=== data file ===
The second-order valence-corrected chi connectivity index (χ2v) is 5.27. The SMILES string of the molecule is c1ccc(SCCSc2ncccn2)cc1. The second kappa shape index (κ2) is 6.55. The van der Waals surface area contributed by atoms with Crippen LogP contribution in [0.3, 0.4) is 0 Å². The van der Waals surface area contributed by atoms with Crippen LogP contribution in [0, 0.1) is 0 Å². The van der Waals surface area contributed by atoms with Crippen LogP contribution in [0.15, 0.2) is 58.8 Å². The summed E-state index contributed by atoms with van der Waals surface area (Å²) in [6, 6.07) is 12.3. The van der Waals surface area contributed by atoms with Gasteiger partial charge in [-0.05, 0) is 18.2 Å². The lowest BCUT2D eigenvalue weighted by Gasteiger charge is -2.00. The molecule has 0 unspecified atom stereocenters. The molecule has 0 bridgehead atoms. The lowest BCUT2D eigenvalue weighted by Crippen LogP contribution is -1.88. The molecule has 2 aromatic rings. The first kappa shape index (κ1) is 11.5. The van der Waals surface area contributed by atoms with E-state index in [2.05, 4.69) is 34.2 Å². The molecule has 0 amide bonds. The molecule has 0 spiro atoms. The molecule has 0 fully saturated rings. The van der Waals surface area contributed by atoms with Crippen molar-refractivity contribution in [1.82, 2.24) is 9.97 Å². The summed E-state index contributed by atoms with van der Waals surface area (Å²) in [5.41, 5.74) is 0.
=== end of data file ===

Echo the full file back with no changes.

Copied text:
The second-order valence-corrected chi connectivity index (χ2v) is 5.27. The SMILES string of the molecule is c1ccc(SCCSc2ncccn2)cc1. The second kappa shape index (κ2) is 6.55. The van der Waals surface area contributed by atoms with Crippen LogP contribution in [0.3, 0.4) is 0 Å². The van der Waals surface area contributed by atoms with Crippen LogP contribution in [0, 0.1) is 0 Å². The van der Waals surface area contributed by atoms with Crippen LogP contribution in [0.15, 0.2) is 58.8 Å². The summed E-state index contributed by atoms with van der Waals surface area (Å²) in [6, 6.07) is 12.3. The van der Waals surface area contributed by atoms with Gasteiger partial charge in [-0.05, 0) is 18.2 Å². The lowest BCUT2D eigenvalue weighted by Gasteiger charge is -2.00. The molecule has 0 unspecified atom stereocenters. The molecule has 0 bridgehead atoms. The lowest BCUT2D eigenvalue weighted by Crippen LogP contribution is -1.88. The molecule has 2 aromatic rings. The first kappa shape index (κ1) is 11.5. The van der Waals surface area contributed by atoms with E-state index in [2.05, 4.69) is 34.2 Å². The molecule has 0 amide bonds. The molecule has 0 spiro atoms. The molecule has 0 fully saturated rings. The van der Waals surface area contributed by atoms with Crippen molar-refractivity contribution in [1.82, 2.24) is 9.97 Å². The summed E-state index contributed by atoms with van der Waals surface area (Å²) in [5.41, 5.74) is 0.